Lives will be at risk if homeless people currently housed in otherwise empty hotels are forced back out onto the streets this summer.

This is the stark warning from homelessness charity St Mungo’s which has been supporting vulnerable people to isolate since the start of the coronavirus lockdown.

Hotels were block booked by local authorities across the country at the end of March following the Government’s message to them to get ‘Everyone in’. Since then, St Mungo’s has supported almost 2,700 people staying in emergency accommodation, and has already helped more than 300 people move from hotel rooms into a new home.

But with no clear plan emerging from Government to help those who remain in hotels, time is running out, and local authorities will have to make tough choices, warned the charity.

Dominic Williamson, Executive Director of Strategy and Policy at St Mungo’s, said: “It is my very real fear that people will die. Our whole ethos is about support and recovery for those experiencing homelessness and for them to be suddenly plucked from hotels and pushed back into no man’s land by councils who feel they have no choice carries a very real threat to the lives of those most vulnerable in society.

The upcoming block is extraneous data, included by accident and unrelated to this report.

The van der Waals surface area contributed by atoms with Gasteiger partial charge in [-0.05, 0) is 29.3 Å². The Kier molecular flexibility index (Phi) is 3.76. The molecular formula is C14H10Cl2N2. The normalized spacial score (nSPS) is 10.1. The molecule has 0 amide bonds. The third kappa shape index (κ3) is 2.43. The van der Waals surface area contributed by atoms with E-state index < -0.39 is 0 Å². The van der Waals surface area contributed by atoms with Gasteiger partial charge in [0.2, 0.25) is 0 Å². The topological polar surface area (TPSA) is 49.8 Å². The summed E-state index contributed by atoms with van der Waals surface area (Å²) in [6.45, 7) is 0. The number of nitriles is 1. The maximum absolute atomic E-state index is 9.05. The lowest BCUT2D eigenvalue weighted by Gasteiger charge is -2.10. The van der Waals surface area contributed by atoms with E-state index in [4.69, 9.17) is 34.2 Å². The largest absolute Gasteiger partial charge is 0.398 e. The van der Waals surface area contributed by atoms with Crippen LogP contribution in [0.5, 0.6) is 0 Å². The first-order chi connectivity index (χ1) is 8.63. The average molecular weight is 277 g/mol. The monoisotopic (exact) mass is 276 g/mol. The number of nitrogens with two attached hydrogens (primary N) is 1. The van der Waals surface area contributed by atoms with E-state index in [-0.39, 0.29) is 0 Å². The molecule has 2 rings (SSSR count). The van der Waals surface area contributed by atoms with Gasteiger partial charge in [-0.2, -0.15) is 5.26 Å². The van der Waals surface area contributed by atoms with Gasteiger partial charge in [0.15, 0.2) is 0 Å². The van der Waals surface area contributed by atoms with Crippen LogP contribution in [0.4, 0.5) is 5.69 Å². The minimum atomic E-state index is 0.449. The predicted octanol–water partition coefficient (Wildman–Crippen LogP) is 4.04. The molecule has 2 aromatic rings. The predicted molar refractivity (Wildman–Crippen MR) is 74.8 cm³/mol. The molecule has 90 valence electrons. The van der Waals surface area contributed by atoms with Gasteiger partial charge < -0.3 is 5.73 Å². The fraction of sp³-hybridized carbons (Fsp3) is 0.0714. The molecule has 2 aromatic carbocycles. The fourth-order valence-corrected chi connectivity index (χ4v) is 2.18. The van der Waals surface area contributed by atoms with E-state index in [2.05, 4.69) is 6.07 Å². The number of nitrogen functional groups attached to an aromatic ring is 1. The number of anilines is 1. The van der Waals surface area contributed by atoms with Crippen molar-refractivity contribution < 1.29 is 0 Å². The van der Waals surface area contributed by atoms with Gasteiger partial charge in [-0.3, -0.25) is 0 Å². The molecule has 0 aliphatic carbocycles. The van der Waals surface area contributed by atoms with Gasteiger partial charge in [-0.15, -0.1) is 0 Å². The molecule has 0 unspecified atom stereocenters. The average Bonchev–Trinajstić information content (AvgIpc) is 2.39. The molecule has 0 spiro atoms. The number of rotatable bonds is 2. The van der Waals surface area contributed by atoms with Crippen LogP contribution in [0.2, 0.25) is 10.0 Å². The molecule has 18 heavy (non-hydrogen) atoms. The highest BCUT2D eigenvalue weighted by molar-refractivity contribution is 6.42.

“Without further financial help, councils tell us they may not be able to keep people in hotels for much longer. No one wants people to go back to the dangers of sleeping rough and miss this unique opportunity to help people rebuild their lives.

“There is also the risk of a second peak in cases of coronavirus. We are not out of the woods yet from a public health point of view.

“But without urgent funding and a clear plan that guarantees no one needs to return to sleeping rough, then it is our real fear. This would throw away the opportunity we have all been given to properly tackle this issue. It will see another tragedy on top of a tragedy.”

The Government’s plan for 3,300 new homes and support for people in hotels this year was previously welcomed by the charity as a step in the right direction. However, this does not solve the issue of homes being needed right now. Neither does it solve the issue that some people in hotels are not entitled to claim benefits to help pay for housing or other basic needs, and would be facing destitution if their emergency accommodation was taken away.

In the meantime, St Mungo’s is helping people to find private rented homes, employment support and trying to negotiate places in supported housing for those who need it, but it takes time to find safe, suitable, long-term options.

St Mungo’s has a No Going Back campaign asking the Government to act to ensure there’s no going back for the thousands of people who have been helped off the streets during coronavirus.